The best Android apps of 2023

Our favorite Android apps for improving productivity, whether through to-do lists, focus timers or other tools.

Screenshots showing Todoist on Android

(Image credit: Doist Inc.)


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Free or $4.99 / £5 per month, or $47.99 / £48 per year

Todoist is one of the big-name task manager and to-do list apps, so there’s a fair chance you’ve come across it before, but if not it’s worth a look, because there’s a reason it’s so big.

The second you launch it you’ll be able to tell that this is a polished app, that’s had a lot of time and money spent on it. The design is great, and customizable too, with various different themes you can choose, but it’s the functionality that’s most important, and here Todoist excels as well.

You can create tasks along with deadlines and reminders to make sure they get completed on time, you can filter your tasks by day so you only see those that need doing now, or get a wider view covering the days ahead. You can also create projects and assign tasks to those, so they’re grouped with other relevant tasks.

You can set priority levels to help prioritize your tasks, and if you’re not working alone then you can assign tasks to others, so Todoist works for teams as well as individuals.

There’s also integration with Google Calendar, Slack and various other services, and if you’re motivated by goals and streaks, you’ll find them in Todoist too, with the app tracking how many tasks you complete daily and weekly.

The free version of Todoist will be just fine for some people, but if you want more you can upgrade to Pro and unlock the ability to have up to 300 ongoing projects, unlimited reminders, up to 25 participants per project, larger file uploads, more custom filters, unlimited activity history, additional themes, and automatic backups.

Screenshots showing Google One on Android

(Image credit: Google)

Google One

Free + various subscriptions

Google One is an app that in all likelihood you probably already have on your phone, as it tends to be included as part of the standard Google suite, but it’s one you might not have spent much time in or even really be aware of.

This is Google’s cloud storage app, letting you back up the content of your phone, including photos, contacts, messages, and more. It also shares storage with Google Photos, Google Drive, and Gmail. From the Google One app you can set automatic backups and tailor exactly what gets backed up, you can also use it to free up space on your account, and you can pay for more storage.

For free you get 15GB, which should be enough for Gmail and device backups, but if you want to store lots of photos and videos at full quality or make good use of Google Drive then you’ll probably need more storage.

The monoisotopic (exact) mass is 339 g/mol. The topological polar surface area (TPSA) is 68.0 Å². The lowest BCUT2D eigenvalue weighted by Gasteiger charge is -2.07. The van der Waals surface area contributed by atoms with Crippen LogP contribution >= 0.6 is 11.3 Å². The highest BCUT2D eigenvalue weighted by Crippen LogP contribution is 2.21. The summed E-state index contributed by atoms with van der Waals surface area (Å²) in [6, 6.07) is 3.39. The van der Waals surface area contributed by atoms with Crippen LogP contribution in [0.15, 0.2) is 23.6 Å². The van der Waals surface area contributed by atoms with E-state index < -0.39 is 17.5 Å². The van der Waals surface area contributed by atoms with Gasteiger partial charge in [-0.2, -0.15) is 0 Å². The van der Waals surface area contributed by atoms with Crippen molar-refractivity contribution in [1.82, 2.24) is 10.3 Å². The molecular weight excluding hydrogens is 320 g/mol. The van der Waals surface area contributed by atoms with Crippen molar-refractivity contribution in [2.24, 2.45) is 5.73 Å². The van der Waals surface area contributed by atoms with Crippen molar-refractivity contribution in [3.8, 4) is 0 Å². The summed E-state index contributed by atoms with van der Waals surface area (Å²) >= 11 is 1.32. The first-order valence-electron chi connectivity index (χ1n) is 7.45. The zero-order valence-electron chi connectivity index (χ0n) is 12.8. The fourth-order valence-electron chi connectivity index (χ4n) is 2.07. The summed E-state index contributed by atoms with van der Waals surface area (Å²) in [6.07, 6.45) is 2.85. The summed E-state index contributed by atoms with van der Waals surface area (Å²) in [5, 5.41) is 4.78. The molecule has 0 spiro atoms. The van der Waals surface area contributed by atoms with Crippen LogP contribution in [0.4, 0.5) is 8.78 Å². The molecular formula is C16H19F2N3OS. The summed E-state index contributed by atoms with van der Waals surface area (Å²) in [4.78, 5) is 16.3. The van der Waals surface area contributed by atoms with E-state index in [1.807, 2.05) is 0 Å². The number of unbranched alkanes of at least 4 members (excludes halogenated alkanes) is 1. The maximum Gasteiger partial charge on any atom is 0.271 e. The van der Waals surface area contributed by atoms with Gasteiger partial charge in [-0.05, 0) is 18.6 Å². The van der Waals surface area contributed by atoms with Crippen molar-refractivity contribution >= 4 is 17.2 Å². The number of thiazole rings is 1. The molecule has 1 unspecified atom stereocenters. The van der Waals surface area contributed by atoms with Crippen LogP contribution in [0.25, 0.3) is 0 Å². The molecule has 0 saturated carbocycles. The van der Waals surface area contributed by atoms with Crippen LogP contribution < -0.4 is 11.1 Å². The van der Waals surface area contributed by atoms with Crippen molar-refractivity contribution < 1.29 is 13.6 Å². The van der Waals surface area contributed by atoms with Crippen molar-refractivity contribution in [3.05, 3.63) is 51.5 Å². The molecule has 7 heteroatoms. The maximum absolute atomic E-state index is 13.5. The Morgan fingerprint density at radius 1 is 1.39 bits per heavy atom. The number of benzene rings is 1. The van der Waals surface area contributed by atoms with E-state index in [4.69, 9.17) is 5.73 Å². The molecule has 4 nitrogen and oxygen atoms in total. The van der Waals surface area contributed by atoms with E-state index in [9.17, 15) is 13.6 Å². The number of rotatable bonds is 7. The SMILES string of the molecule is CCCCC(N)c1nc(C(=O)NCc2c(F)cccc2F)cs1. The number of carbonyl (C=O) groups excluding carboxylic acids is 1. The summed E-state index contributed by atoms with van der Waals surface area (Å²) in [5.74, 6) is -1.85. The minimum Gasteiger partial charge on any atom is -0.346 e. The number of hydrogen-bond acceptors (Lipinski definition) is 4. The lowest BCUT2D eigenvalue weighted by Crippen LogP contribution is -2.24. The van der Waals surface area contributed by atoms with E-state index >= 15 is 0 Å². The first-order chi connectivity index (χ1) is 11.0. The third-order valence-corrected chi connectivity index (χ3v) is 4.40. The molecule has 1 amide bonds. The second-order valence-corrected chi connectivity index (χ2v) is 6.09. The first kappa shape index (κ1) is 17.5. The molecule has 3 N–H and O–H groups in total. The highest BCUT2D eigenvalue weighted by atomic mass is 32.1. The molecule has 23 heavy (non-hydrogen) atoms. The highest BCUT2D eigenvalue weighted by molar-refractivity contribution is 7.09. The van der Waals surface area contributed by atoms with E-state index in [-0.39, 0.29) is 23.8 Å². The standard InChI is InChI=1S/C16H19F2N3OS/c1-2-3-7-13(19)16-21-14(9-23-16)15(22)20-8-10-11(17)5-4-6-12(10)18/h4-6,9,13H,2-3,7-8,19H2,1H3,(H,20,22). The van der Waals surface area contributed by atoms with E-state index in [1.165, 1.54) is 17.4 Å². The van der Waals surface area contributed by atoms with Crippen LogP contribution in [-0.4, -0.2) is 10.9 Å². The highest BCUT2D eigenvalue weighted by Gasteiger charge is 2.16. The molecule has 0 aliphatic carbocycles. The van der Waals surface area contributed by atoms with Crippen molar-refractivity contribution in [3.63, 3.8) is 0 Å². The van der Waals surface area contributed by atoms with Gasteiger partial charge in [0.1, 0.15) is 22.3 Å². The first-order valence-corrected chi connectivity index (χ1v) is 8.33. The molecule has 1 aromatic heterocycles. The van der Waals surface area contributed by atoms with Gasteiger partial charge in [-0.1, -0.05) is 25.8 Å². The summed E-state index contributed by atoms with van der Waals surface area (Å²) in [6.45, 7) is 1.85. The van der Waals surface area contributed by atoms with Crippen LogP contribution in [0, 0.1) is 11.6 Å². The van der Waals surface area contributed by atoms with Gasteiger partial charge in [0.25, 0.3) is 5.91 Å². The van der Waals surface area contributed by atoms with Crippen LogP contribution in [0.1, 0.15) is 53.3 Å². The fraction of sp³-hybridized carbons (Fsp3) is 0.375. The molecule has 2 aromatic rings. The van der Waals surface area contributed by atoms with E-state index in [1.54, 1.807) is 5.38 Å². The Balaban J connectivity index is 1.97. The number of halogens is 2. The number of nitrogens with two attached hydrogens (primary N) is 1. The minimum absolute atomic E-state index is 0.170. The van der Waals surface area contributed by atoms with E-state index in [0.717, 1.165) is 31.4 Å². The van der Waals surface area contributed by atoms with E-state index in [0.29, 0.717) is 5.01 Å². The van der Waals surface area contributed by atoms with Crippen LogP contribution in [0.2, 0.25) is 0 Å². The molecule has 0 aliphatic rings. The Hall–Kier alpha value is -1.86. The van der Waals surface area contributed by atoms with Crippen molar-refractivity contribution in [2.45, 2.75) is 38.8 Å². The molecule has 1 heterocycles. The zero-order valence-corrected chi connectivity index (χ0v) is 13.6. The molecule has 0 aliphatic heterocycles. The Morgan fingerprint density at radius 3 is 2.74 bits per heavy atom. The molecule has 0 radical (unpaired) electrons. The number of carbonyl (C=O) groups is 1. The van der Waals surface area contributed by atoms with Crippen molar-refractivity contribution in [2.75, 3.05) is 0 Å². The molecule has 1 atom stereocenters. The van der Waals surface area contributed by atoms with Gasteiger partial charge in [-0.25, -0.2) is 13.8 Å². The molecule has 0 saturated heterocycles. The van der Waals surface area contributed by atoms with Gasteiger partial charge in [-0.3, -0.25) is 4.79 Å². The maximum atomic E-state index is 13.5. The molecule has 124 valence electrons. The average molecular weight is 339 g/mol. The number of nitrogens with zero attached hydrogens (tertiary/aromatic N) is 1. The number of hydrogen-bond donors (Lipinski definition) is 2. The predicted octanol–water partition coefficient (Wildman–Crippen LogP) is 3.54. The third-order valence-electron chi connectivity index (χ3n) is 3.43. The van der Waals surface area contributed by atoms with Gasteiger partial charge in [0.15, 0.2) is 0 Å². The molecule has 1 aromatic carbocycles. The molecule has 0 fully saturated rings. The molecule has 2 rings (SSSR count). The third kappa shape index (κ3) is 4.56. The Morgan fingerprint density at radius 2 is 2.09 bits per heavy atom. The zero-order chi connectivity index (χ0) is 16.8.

Handily there are lots of tiers, with the next step up being a very affordable 100GB, then various other tiers up to 30TB. Many of these tiers also let you choose whether to pay monthly or yearly, with discounts for the latter.

Klima - Live carbon neutral

(Image credit: Climate Labs GmbH)

Klima - Live carbon neutral

Free + optional monthly donation

There are lots of ways to help the environment, but Klima aims to simplify the whole process and ensure you’re living a carbon neutral lifestyle.

It does this by asking various questions about your lifestyle, including your diet, whether you drive, how often and far you fly, and more, and from that it estimates your annual carbon footprint. From there it then gives you the option to fund initiatives that can offset it, such as planting trees, or funding solar power or social impact projects.

You can fund any or all of them, and the Klima app works out a monthly cost for you to totally offset your estimated carbon footprint.

The app will then track how much you’re offsetting over time, as well as detailing how many trees your money has planted, how many kWh of solar power you’ve produced, and how your money has had a social impact (at the time of writing that means providing clean cook stoves).

The app also highlights the areas where you could lessen your carbon footprint through your own actions, such as by shopping less or going vegan. So whether you spend or not there are tools here to help you help the environment.

Duet Display

(Image credit: Duet Inc)

Duet Display


Duet Display is an Android app that lets you use your phone or tablet as a second screen for your PC or Mac. Simply launch the Duet Display Android app as well as the free Duet desktop app, and the latter will detect your phone or tablet and turn it into an extra screen.

You can control your desktop from this second screen using taps and gestures, even if your PC or Mac isn’t touchscreen itself, so it potentially gives you a new way to interact with your computer, and at the very least it gives you more space.